When Sills joined Environment Canada as a severe weather scientist in the late ’90s, no one was tasked with maintaining a detailed database of tornadoes across Canada. Sills worked quietly away at building out the database and, eventually, led a project to create the first comprehensive national climatology for tornadoes, based on data from 1980 to 2009. The data available at the time suggested Canada could expect to see an average of 62 tornadoes per year, but there was an urban bias to the reporting. Powerful storms are common in the less densely populated parts of Canada, particularly central and northern Ontario and Quebec and the northern Prairies. Sills felt sure tornadoes were getting missed in the annual tally simply because no one was around to witness them.

In 2017, opportunity knocked. Sills got a call from Greg Kopp, a professor in Western University’s department of civil and environmental engineering. The university had received funding from ImpactWX, a Toronto-based social impact fund, for a pilot project to investigate possible tornadoes in northern Ontario. The hunt for Canada’s missing tornadoes was on.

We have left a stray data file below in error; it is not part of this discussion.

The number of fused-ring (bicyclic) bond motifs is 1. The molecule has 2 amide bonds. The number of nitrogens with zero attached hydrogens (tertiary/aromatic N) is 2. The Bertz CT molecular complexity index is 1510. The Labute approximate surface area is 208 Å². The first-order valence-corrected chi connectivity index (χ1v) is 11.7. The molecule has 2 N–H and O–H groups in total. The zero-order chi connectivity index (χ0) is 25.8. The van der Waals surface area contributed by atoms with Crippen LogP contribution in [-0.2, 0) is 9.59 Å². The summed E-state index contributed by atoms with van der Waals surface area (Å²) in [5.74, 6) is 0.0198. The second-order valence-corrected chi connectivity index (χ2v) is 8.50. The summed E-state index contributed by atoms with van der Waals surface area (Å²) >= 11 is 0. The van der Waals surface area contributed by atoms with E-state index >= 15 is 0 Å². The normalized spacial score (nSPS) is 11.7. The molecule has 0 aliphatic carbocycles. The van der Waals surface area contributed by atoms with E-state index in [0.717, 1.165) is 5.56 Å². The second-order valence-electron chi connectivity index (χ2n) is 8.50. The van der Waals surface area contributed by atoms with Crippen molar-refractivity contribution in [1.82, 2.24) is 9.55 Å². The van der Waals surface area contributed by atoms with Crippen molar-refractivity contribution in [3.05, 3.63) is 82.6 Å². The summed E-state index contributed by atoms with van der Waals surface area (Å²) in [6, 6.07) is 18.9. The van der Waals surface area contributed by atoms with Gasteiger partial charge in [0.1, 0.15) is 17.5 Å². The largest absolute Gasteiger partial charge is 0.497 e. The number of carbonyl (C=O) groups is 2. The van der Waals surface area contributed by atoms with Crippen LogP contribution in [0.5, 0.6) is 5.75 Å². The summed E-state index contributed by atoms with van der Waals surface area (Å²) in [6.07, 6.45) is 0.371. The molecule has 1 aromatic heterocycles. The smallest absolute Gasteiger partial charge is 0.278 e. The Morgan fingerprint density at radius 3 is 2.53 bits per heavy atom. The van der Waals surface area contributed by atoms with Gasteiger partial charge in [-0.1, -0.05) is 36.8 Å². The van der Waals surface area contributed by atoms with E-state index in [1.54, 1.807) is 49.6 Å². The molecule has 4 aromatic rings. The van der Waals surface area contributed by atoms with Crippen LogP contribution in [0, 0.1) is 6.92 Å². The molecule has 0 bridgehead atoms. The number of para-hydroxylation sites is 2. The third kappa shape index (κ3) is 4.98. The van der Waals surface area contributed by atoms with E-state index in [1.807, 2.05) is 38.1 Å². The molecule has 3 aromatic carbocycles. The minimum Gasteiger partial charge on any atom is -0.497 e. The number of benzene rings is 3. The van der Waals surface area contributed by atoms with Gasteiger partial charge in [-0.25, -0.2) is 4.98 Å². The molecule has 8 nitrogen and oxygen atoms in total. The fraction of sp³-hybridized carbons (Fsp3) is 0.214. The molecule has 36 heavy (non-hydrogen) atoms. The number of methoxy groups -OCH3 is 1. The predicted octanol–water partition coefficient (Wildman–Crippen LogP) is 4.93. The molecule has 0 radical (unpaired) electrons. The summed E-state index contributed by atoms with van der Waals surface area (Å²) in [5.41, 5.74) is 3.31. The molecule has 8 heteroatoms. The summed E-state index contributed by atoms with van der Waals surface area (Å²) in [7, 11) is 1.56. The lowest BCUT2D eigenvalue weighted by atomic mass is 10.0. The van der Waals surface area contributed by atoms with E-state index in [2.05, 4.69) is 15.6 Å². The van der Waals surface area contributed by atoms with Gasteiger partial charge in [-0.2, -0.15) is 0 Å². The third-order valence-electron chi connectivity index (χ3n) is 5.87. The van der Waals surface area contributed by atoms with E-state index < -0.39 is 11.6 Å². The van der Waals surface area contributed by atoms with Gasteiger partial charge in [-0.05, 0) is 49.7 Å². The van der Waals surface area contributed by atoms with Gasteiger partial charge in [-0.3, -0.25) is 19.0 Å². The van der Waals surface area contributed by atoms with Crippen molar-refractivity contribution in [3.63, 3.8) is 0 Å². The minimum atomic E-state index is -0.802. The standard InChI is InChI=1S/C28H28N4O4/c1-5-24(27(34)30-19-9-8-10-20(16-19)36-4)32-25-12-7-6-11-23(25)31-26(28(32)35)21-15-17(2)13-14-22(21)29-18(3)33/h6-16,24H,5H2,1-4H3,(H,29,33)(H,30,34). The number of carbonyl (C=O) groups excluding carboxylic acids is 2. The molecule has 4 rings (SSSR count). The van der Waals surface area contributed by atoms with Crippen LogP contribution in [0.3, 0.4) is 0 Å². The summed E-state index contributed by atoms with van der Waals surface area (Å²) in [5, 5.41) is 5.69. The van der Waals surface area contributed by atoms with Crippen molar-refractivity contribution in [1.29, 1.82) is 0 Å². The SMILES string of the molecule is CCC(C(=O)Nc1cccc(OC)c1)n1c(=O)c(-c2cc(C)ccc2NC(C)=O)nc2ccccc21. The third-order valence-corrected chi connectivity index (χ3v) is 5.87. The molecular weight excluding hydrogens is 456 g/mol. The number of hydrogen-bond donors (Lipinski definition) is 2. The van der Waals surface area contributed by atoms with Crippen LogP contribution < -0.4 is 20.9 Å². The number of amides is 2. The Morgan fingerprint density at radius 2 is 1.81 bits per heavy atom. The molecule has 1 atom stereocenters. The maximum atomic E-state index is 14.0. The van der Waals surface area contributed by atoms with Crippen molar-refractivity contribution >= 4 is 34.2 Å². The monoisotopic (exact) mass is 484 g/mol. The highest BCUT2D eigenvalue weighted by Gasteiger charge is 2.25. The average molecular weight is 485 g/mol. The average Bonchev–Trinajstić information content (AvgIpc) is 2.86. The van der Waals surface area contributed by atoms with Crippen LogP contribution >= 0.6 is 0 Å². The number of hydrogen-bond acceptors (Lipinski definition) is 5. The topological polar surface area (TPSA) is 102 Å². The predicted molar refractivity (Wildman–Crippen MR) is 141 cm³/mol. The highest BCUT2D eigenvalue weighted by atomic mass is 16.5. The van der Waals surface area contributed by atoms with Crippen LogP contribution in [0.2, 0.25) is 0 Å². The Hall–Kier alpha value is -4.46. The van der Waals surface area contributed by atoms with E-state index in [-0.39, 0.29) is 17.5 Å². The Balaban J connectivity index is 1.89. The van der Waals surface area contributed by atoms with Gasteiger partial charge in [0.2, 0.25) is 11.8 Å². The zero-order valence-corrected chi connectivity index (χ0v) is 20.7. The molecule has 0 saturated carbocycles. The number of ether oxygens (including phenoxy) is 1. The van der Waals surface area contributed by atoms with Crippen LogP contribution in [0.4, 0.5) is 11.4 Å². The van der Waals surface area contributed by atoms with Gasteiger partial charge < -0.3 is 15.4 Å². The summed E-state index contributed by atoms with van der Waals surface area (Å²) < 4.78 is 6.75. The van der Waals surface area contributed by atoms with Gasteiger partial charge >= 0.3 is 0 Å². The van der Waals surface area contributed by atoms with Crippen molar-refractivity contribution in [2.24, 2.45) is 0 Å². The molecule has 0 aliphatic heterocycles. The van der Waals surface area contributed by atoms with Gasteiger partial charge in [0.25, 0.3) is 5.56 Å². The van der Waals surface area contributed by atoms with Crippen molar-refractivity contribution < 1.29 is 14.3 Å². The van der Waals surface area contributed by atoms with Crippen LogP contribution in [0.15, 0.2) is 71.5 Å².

Severe weather season that year was quiet in northern Ontario, but by analyzing high-resolution satellite imagery of the heavily forested landscape north of Montreal and Quebec City, Sills and Kopp managed to identify the largest cluster of tornadoes, called an outbreak, in Quebec’s history: 11 tornadoes in a single day, eight more than the official tally initially reported by Environment Canada. (The total tornado count from that event, based on ongoing analysis of satellite imagery, is now up to 23 in two days.)

Photographer Jo Majko followed this severe storm in Saskatchewan for nearly 100 kilometres. The cloud formation pictured here just north of Craven is called a “whale’s mouth” for the shape produced by descending cold air and ascending and condensing warm air. (Photo: Jo Majko/Can Geo Photo Club)